Understanding the Different Types of Window Tinting

window tint

Depending on why or where you are deciding to apply window tint film, whether it is a vehicle, your home, business, or elsewhere, it is a convenient and attractive means to improve the ambience of an interior space at a low price. Reducing glare can keep your space cool during summer while retaining heat for you during winter, drastically reducing your monthly energy bill. Some films can even block ultraviolet rays from being absorbed by you, reducing the risk of certain skin cancers. It promotes privacy but allows some light to pass for your visibility.

Using the correct window tint film is vital because not all types are equal when considering the efficiency of their uses. Differing in the terms of material quality, cost efficiency, and effectiveness, it’s worth considerable effort in deciding among these categories of tinting film. Here are four of the main types of different window-tinting films and the considerable differences each of them offers.

Different Types of Window Tinting

Dyed Window Tint Film

Dyed window tint is the cheapest type when considering window tinting film, at the expense of functionality. Dye is applied to a layer of film aside adhesive that is then fitted to the window. This dye aids in blocking light rays and absorbs some of the solar heat, preventing its entrance into your interior space.

Additionally, the dyed film can look opaque. This helps provide the inside space some level of privacy while still allowing visibility inside.

On automobile windows, the dye will appear very dark in most applications. The dye typically fades over time, and the heat that is reduced by the various types of dyed film is not impressive. For this reason, dyed window tint film is used primarily for appearance only.

Metallic Window Tint Film

Used for the reduction of heat, this film reflects light and heat away from the internal area through tiny metallic particles embedded inside the film. Additionally, these particles (though invisible to the naked eye) improve the overall strength and durability of the window, making it less likely to shatter or scratch.

Metallic window tint film looks shiny from the outside. If utilized on a vehicle, one disadvantage of metallic film is its likelihood to interfere with cell and GPS transmission, and radio reception.

Many consumers choose metallic window tint film to go on their personal vehicles due to its reflective appearance. This aids in the reduction of theft and property damage.

Carbon Window Tint Film

This type of film typically delivers far better results when compared to dyed or metallic tint film. It doesn’t consist of metal so there is no cell or GPS transmission issue. The tint has a dark matte finish that produces an aesthetically pleasing look to the glass it is implemented on while preventing nearly 40% of the infrared beams from entering your internal area.

In other applications, while retaining its effectiveness in blocking heat and allowing an inside space to remain cool, it also serves in the reduction of sun bleaching to indoor upholstery, hardwood flooring and other items that may be damaged by the solar rays. Heating and air condition units will be used far less reducing your energy bills as a result and unlike dyed film, carbon film doesn’t fade.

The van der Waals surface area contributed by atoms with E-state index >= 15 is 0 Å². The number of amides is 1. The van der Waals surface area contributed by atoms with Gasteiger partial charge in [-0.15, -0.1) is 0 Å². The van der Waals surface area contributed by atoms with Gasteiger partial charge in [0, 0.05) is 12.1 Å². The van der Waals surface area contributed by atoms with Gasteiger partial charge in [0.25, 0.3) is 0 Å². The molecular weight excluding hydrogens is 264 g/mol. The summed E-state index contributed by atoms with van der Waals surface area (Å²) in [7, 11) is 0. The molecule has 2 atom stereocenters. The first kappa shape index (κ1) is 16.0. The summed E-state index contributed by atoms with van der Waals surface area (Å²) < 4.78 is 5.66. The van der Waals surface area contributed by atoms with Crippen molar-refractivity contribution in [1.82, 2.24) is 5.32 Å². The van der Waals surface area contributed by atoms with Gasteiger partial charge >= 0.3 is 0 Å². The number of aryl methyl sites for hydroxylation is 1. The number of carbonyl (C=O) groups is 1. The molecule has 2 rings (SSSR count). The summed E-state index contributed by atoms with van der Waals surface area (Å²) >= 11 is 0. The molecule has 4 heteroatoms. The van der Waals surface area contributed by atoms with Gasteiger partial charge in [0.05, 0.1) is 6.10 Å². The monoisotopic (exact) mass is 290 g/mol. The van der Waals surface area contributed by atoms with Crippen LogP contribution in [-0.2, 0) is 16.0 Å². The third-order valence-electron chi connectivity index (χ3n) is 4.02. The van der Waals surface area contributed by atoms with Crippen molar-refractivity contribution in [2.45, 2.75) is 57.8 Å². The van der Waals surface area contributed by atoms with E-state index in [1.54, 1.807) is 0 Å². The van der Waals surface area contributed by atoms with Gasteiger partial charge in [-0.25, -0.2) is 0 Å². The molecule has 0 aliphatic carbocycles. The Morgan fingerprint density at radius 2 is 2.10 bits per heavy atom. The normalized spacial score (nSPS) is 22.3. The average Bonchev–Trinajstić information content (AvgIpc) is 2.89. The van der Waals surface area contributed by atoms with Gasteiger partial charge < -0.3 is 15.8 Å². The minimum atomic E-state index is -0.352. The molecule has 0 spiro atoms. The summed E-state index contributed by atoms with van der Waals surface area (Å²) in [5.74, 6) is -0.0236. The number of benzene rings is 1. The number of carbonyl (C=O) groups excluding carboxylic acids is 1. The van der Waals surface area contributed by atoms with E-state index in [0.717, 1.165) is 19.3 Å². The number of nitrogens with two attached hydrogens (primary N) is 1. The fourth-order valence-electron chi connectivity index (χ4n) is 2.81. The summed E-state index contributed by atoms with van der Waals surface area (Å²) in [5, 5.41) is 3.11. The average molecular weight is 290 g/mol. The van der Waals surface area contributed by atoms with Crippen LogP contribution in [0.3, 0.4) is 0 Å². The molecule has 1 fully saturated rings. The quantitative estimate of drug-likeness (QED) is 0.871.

Ceramic Window Tint Film

Being the highest quality in comparison to the other tint films, ceramic film is typically the most costly. This window film consists of a ceramic particle that is nonmetallic and nonconductive.

Though relatively new to consumers, this film has more than demonstrated its value in terms of its overall reliability and performance. Ceramic window film decreases from 45% up to 50% of the heat that penetrates through the windows in the form of infrared light, while providing the highest visibility day or night.

Like carbon film, the ceramic film allows maximum effectiveness in the functioning of communication systems, and all additional devices being operated from the interior space. It excels over the opposing films in its resistance to fading and glare and renders windows a high amount of resistance to shattering.

Ceramic film is also most efficient in its blocking of ultraviolet radiation, up to a 99% reduction in ultraviolet light from reaching into to your internal area.


Therefore, whether you are deciding to apply the window tint yourself or are using a professional window tint installer to apply it for you, ensuring that you are using the correct type of window tint film is both cost efficient and aesthetically pleasing.

Keep in mind that applying window tint yourself is time-consuming and difficult. If applied incorrectly it can also be very costly. Using a professional window tint installer is recommended.

There are many different choices to decide on and many of the installers will present you with their options and their benefits. Using the cheapest type of window tint isn’t usually the most cost-efficient in the end, but using the most expensive window tint in the incorrect way can likewise be considerably costly. There are many factors outside of this article to decide on before making a final decision on where and when window tint needs to or is applied.

Be sure to adhere to the regional laws and ordinances when applying window tinting to a vehicle. In most states, there are regulations in place that will depict the darkness or shade of your window tinting. Being sure to use the right window tint for the job can save you from a costly ticket and from the aggravation of being pulled over in the first place.